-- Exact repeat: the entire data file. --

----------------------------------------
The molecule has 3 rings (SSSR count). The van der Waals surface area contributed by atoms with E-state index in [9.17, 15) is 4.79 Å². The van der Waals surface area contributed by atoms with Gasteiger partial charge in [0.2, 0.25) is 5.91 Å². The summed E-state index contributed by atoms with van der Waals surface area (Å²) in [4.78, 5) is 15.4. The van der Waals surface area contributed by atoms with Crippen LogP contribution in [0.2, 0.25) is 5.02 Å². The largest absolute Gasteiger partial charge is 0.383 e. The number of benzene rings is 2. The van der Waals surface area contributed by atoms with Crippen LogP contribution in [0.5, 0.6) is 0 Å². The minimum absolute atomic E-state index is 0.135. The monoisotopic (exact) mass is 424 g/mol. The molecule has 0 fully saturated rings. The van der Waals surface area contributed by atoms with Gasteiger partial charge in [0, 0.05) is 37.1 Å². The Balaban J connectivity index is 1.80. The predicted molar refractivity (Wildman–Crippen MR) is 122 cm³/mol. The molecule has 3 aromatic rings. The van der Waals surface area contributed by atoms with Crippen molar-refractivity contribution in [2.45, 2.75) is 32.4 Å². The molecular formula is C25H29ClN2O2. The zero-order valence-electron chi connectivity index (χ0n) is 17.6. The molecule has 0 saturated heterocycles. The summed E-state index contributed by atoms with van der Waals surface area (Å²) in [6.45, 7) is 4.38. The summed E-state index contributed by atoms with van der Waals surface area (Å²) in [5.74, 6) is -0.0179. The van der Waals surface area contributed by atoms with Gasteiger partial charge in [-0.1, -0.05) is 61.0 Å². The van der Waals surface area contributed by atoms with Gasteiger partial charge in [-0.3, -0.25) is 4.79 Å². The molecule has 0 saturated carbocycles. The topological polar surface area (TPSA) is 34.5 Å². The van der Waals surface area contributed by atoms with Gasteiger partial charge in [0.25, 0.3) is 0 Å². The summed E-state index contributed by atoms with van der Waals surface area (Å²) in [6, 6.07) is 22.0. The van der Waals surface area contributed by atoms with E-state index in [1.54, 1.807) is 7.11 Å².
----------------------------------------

The molecule has 3 rings (SSSR count). The van der Waals surface area contributed by atoms with E-state index in [9.17, 15) is 4.79 Å². The van der Waals surface area contributed by atoms with Gasteiger partial charge in [0.2, 0.25) is 5.91 Å². The summed E-state index contributed by atoms with van der Waals surface area (Å²) in [4.78, 5) is 15.4. The van der Waals surface area contributed by atoms with Crippen LogP contribution in [0.2, 0.25) is 5.02 Å². The largest absolute Gasteiger partial charge is 0.383 e. The number of benzene rings is 2. The van der Waals surface area contributed by atoms with Crippen LogP contribution in [0.5, 0.6) is 0 Å². The minimum absolute atomic E-state index is 0.135. The monoisotopic (exact) mass is 424 g/mol. The molecule has 0 fully saturated rings. The van der Waals surface area contributed by atoms with Gasteiger partial charge in [0, 0.05) is 37.1 Å². The Balaban J connectivity index is 1.80. The predicted molar refractivity (Wildman–Crippen MR) is 122 cm³/mol. The molecule has 3 aromatic rings. The van der Waals surface area contributed by atoms with Crippen molar-refractivity contribution in [2.45, 2.75) is 32.4 Å². The molecular formula is C25H29ClN2O2. The zero-order valence-electron chi connectivity index (χ0n) is 17.6. The molecule has 0 saturated heterocycles. The summed E-state index contributed by atoms with van der Waals surface area (Å²) in [6.45, 7) is 4.38. The summed E-state index contributed by atoms with van der Waals surface area (Å²) in [5.74, 6) is -0.0179. The van der Waals surface area contributed by atoms with Gasteiger partial charge in [-0.1, -0.05) is 61.0 Å². The van der Waals surface area contributed by atoms with Gasteiger partial charge in [-0.3, -0.25) is 4.79 Å². The molecule has 0 saturated carbocycles. The topological polar surface area (TPSA) is 34.5 Å². The van der Waals surface area contributed by atoms with Gasteiger partial charge in [0.25, 0.3) is 0 Å². The summed E-state index contributed by atoms with van der Waals surface area (Å²) in [6, 6.07) is 22.0. The van der Waals surface area contributed by atoms with E-state index in [1.54, 1.807) is 7.11 Å².